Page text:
Vitamin D conversion

(Sheri Knauer) #1

I was at the pediatrician with my daughter the other day and she asked me how my daughter (12) was getting her vitamin D. I told her she eats cheese and yogurt and goes out in the sun. The ped then said some recent studies have found that people are not converting vitamin D from sun exposure like previously thought so she should drink more milk (she has never been a milk drinker and I didn’t think to ask the ped at the time what studies those were) and it got me thinking. Do you think it’s possible that excess linoleic acid in the diet is interfering with vitamin D conversion from the sun? The first time I heard Tucker Goodrich on a podcast about 2 years ago, he had mentioned that those who ate excess linoleic acid tended to burn easily because of a reaction between sun exposure and the excess linoleic acid in the tissues oxidizing (or something like that). Could excess LA in the tissues also hinder the conversion of vitamin D to a usable form? So even if we do advocate for someone who has been eating a lot of LA and has an excess amount in their tissues to get more sun exposure to increase vitamin D levels, will it really do any good if at the same time they do not eliminate seed oils from their diet? Just curious on others thoughts and if anyone knows of any studies backing my thoughts on it.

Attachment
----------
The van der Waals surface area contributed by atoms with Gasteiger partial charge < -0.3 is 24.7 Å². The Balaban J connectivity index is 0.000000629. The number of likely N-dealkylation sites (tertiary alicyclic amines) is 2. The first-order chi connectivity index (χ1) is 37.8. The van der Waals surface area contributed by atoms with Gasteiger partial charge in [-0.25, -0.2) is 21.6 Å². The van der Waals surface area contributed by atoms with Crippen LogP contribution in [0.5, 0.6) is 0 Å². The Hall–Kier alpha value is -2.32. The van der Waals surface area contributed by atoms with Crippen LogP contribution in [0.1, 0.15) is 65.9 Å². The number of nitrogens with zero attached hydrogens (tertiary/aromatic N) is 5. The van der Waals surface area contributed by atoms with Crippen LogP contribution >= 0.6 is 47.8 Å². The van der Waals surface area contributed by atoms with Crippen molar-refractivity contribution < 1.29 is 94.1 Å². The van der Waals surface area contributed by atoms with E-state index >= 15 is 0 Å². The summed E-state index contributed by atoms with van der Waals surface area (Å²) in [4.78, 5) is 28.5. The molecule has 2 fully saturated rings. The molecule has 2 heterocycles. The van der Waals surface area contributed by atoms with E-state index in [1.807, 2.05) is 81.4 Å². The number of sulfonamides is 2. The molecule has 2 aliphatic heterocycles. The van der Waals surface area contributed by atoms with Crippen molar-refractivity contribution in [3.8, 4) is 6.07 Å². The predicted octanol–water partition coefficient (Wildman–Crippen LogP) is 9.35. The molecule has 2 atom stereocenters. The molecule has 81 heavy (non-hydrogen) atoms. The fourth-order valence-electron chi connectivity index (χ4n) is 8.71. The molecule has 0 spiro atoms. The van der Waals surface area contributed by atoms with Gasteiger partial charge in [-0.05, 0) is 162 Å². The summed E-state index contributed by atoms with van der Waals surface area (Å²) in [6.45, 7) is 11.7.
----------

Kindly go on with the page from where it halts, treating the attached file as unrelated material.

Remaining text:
(A fool and his bacon are soon parted) #2

It might not be excess linoleic acid, so much as a lack of saturated fat, but I wouldn’t dismiss Mr. Goodrich’s points, either. Vegetable oils are so high in polyunsaturated fatty acids that they should be avoided. Vitamin D is manufactured in the body from cholesterol (and so are many important hormones), so a good source of saturated fat in the diet is a good idea.

If you live in the U.S., the reason your doctor is telling your daughter to drink more milk is that commercial milk has been fortified with vitamin D for about a century, now.